Stage Beauty

Stage Beauty

Stage Beauty
Starring: Billy Crudup, Claire Danes, Rupert Everett, Tom Wilkinson, Zoe Tappe
Director: Richard Eyre
Format: Closed-captioned, Color, Dolby, DVD-Video, Subtitled, Widescreen, NTSC Color, Closed-captioned, Widescreen
Studio: Lions Gate
DVD Release Date: March 8, 2005
Run Time: 109 minutes

Perhaps thought patterns are changing and prejudices against gay characters are indeed abating. At least hearing the audience delight after viewing STAGE BEAUTY makes a case for more mainstream male actors to shed the fear of taking on roles that feature gender and sexuality variations: Russell Crowe, Colin Farrell, Tom
Hanks, Matt Damon, Antonio Banderas, Javier Bardem, Rodrigo Santoro, Gael Garcia Bernal, et al have all performed sensitively as gay men despite their macho image – the once small list is now respectably large. And now add Billy Crudup and Ben Chaplin to that ever-growing list. Bravo to that change.

STAGE BEAUTY (in the screenplay version of his own play ‘The Compleat Female Stage Beauty’ by Jeffrey Hatcher) is set in the mid 17th century with all the frills and foibles of British dandies and ladies visually intact. This is the time when female roles were assumed by male actors (the theater was simply no place for ladies to participate) and we are introduced to Mr. Kynaston (in a brilliant, multifaceted performance by Billy Crudup!) as he portrays Desdemona in Shakespeare’s ‘Othello’. He is attended by a dresser Maria Hughes (Claire Danes, another superlative acting achievement) who longs to act and steals away after performances in the theater run by actor Betterton (Tom Wilkinson) to a tavern where she assumes the memorized roles Kynaston performs on the royally approved stage.

Kynaston has been raised to portray women on stage (and indeed in life) and responds to men as a woman (his lover is the Duke of Buckingham – Ben Chaplin). King Charles II (a thorough-going hilarious fling for the gifted Rupert Everett) is convinced by his tart du jour to allow women to play women’s roles on the stage, thus dethroning Kynaston as the actress of the time, driving him into tawdry masquerades in pubs after a severe beating from thugs beckoned by the bloated Sir Charles Sedley (Richard Griffiths). Maria Hughes thus becomes the first ‘compleat female actress’ and this transition between Kynaston and Maria results in desperate tutoring lessons before Maria can play Desdemona for the King. For the first time in his life Kynaston must examine his own sexuality and his successful final curtain after playing Othello to Maria’s Desdemona gratefully leaves that choice up in the air.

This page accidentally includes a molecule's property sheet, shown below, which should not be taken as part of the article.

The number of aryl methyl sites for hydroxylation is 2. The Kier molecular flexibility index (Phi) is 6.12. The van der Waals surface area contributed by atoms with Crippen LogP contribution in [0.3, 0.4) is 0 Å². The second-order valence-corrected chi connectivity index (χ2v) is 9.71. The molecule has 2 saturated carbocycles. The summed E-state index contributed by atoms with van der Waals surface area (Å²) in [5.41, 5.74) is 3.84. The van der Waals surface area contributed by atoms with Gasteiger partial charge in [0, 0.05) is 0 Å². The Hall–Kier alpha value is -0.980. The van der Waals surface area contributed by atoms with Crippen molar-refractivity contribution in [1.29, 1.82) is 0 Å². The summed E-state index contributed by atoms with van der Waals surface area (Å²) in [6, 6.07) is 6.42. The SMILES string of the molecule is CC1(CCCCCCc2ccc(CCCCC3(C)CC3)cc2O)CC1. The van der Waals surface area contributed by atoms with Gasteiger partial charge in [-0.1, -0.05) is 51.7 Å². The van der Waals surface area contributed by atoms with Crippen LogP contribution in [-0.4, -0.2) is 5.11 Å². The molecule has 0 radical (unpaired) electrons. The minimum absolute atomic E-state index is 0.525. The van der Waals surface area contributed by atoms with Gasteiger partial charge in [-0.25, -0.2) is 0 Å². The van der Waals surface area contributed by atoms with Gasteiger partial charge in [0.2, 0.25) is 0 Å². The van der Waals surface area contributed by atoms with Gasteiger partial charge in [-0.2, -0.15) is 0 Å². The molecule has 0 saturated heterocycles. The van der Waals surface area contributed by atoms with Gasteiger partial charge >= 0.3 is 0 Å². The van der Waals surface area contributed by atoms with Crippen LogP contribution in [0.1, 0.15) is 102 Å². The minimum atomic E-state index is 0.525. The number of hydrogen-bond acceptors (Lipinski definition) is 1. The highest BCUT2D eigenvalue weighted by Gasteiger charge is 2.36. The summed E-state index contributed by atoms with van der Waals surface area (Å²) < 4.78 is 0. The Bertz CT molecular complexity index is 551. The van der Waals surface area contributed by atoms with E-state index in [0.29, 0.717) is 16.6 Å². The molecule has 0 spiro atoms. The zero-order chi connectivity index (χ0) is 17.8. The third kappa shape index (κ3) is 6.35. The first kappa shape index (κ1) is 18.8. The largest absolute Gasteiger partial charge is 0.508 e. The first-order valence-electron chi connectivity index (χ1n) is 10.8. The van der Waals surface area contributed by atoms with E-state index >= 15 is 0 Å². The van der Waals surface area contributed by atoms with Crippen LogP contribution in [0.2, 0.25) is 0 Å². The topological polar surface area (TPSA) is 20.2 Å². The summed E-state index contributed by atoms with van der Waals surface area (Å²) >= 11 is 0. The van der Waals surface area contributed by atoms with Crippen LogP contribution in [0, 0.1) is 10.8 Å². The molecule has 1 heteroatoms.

The script is a delight, the actors are all first rate, especially the wholly immersed Crudup and Danes who could well be part of the Royal Shakespeare Company, so fine is their British sound, demeanor, and Shakespeare! The supporting cast is a kaleidoscope of jewel-like performances from Everett, Wilkinson, Edward Fox, Hugh Bonneville among others. The mood is appropriately British – all dark, candlelit stagecraft and foggy marsh vistas – and the music matches the overall picture. Richard Eyre has directed a film that deserves many kudos, but the main glory should shine on his ability to explore the spectrum of gender and sexuality with dignity, intelligence, and tremendous sensitivity. A welcome delight!

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